Byron Buxton, the top prospect in baseball, taken off on a stretcher in first Double-A game

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Twins outfield prospect Byron Buxton, rated by most outlets as the most promising young talent in baseball, was promoted this week from High-A Fort Myers to Double-A New Britain. But he apparently suffered a major injury in his first game Wednesday evening with the New Britain Rock Cats …

There’s been no status update yet from the Rock Cats. Buxton was the second overall pick in the 2012 MLB Amateur Draft out of a Georgia high school and has hit .301/.390/.487 in 203 career minor league games.

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UPDATE, 10:21 p.m. ET: Via Mike Berardino of the St. Paul Pioneer Press

Twins vice president of player personnel Mike Radcliff told the Pioneer Press he’d been told Buxton “was responsive after the collision.” That knowledge was second-hand, Radcliff stressed, saying that it had come from one of Buxton’s agents.

UPDATE, 10:33 p.m. ET: New information here from Yahoo’s Jeff Passan

Rockies acquire Zac Rosscup from Cubs

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The Rockies announced a minor swap of relief pitchers on Monday evening. The Cubs sent lefty Zac Rosscup to the Rockies in exchange for right-hander Matt Carasiti.

Rosscup, 29, was designated for assignment by the Cubs last Thursday. He spent only two-thirds of an inning in the majors this year and has a 5.32 career ERA across 47 1/3 innings. Rosscup has spent most of the season with Triple-A Iowa, posting a 2.60 ERA in 27 2/3 innings.

Carasiti, 25, spent 15 2/3 innings in the majors last year, putting up an ugly 9.19 ERA. With Triple-A Albuquerque this season, he compiled a 2.37 ERA and a 43/13 K/BB ratio in 30 1/3 innings.

U.S. Court of Appeals affirms ruling that the minor leagues are exempt from federal antitrust law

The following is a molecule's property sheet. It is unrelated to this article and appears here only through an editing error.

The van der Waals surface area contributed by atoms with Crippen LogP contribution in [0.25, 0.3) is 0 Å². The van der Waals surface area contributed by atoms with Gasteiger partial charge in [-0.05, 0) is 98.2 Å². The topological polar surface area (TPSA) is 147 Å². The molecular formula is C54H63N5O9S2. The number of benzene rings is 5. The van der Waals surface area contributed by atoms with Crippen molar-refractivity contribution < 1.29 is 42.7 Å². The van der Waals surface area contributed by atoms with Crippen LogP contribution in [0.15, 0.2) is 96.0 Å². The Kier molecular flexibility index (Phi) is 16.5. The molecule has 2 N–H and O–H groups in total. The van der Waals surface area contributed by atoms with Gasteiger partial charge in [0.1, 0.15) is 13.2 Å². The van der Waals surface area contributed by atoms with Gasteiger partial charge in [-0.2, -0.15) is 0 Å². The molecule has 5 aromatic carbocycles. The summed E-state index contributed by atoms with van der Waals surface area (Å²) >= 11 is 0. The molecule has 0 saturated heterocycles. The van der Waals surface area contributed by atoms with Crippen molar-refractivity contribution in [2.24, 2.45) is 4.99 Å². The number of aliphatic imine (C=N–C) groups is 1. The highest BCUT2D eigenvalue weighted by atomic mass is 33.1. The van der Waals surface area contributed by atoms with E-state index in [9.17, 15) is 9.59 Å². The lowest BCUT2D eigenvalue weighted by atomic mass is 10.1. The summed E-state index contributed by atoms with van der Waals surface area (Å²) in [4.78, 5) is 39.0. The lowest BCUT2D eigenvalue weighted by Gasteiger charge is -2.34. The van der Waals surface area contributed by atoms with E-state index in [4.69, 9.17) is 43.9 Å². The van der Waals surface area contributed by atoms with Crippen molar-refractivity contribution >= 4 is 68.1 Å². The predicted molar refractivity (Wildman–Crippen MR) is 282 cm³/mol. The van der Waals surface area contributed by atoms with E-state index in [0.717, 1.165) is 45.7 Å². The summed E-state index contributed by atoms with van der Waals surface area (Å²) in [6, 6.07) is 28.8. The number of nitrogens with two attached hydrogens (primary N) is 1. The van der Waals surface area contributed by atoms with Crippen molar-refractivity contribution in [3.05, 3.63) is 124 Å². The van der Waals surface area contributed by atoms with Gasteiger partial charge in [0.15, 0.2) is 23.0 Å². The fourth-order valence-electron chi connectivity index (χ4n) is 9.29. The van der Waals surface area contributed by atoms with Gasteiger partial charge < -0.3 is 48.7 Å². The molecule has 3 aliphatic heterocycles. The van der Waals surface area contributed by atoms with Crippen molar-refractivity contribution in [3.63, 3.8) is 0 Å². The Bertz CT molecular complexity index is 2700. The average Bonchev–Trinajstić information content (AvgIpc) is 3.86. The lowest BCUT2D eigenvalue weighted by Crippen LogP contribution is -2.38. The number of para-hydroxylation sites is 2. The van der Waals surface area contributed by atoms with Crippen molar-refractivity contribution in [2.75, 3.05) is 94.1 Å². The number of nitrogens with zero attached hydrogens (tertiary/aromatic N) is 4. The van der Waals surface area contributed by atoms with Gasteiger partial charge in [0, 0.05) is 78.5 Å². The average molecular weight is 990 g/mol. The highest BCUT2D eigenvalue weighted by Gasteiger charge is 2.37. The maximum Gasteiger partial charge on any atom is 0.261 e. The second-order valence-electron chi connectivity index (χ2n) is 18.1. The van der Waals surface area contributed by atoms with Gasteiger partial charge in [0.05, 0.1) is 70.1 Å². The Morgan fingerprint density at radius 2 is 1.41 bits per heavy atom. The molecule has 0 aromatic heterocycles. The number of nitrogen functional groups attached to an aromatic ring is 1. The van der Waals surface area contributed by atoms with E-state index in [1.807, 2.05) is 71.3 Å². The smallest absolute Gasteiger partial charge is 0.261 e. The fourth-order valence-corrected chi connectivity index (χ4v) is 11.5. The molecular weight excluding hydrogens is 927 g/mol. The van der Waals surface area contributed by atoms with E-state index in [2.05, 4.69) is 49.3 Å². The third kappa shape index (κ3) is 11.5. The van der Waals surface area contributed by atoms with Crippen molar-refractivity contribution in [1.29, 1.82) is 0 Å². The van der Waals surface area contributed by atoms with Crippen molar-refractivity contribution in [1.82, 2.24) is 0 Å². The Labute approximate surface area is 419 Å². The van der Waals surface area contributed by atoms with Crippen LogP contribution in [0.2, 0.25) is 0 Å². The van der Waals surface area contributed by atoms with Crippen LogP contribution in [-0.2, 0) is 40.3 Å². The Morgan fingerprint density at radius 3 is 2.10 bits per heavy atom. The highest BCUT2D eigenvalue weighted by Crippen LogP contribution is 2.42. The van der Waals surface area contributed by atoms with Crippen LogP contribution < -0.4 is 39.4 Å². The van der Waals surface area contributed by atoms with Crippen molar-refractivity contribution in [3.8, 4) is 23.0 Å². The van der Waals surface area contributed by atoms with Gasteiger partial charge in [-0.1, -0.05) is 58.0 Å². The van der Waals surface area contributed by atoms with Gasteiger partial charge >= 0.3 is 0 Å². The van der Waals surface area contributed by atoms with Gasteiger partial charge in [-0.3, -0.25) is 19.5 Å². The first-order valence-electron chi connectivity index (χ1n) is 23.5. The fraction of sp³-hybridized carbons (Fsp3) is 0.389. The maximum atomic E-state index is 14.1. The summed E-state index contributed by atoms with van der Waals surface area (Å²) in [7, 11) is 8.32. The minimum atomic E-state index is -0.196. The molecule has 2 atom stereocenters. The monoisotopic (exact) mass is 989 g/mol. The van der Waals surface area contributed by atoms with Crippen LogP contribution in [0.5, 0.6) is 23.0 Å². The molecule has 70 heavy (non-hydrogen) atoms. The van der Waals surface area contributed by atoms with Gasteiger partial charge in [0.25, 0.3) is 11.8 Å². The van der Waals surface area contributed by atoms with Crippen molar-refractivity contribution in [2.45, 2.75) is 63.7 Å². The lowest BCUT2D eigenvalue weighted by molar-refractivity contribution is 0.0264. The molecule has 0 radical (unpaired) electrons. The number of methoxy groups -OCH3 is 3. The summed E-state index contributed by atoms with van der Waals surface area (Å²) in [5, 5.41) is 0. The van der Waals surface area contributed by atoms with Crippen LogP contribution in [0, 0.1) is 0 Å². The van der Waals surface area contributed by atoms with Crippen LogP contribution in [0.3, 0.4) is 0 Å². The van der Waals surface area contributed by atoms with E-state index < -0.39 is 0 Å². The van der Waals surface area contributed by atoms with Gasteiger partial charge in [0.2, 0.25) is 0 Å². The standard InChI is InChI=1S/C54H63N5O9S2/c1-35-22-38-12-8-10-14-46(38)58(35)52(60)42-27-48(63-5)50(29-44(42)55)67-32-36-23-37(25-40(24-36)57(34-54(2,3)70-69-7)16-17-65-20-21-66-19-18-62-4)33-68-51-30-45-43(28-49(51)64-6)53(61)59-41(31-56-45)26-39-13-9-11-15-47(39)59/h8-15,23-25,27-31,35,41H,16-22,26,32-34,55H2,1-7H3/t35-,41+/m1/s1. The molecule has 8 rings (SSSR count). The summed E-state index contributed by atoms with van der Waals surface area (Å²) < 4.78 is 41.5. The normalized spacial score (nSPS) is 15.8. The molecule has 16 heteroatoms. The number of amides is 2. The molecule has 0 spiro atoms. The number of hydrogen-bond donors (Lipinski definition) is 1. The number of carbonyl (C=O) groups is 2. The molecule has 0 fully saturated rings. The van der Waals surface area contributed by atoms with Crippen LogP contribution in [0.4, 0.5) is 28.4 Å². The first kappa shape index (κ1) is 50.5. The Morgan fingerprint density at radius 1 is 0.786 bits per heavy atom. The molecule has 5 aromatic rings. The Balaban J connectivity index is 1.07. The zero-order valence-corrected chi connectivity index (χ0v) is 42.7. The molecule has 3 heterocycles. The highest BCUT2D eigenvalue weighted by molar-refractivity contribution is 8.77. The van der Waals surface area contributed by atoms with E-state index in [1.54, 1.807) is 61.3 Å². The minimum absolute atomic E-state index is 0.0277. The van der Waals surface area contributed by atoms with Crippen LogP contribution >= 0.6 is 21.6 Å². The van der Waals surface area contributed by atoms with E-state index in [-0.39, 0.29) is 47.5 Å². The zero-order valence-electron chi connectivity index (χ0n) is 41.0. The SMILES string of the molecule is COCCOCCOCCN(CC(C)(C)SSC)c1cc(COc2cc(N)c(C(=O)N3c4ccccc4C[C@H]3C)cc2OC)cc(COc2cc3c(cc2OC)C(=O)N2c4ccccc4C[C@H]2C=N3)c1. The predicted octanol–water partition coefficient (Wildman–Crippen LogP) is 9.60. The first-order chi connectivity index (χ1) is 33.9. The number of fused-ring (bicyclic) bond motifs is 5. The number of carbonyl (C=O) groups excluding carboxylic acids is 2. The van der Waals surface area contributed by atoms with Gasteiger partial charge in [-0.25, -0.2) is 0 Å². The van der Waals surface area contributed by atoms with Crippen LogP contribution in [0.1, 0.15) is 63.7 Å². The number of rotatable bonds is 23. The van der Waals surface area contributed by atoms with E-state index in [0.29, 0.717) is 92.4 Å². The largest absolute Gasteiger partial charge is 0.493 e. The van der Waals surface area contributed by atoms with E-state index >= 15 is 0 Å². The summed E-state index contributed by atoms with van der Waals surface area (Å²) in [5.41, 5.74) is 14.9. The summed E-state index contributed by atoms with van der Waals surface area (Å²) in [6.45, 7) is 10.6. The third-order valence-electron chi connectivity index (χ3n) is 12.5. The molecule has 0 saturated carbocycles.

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The Associated Press reported that on Monday, the U.S. Court of Appeals for the 9th Circuit affirmed a district court ruling which holds that the minor leagues are exempt from federal antitrust law, just like the major leagues.

In 2015, four minor leaguers sued Major League Baseball, alleging that MLB violated antitrust laws with its hiring and employment policies. They accused MLB of “restrain[ing] horizontal competition between and among” franchises and “artificially and illegally depressing” the salaries of minor league players.

The U.S. Court of Appeals said the players failed to state an antitrust claim, as the Curt Flood Act of 1998 exempted Minor League Baseball explicitly from antitrust laws.

This case is separate from the Aaron Senne case in which Major League Baseball is accused of violating the Fair Labor Standards Act. That case was recertified as a class action lawsuit in March. In December, Major League Baseball established a political action committee (PAC), which came months after two members of Congress sought to change language in the FLSA so that minor league players could continue to be paid substandard wages.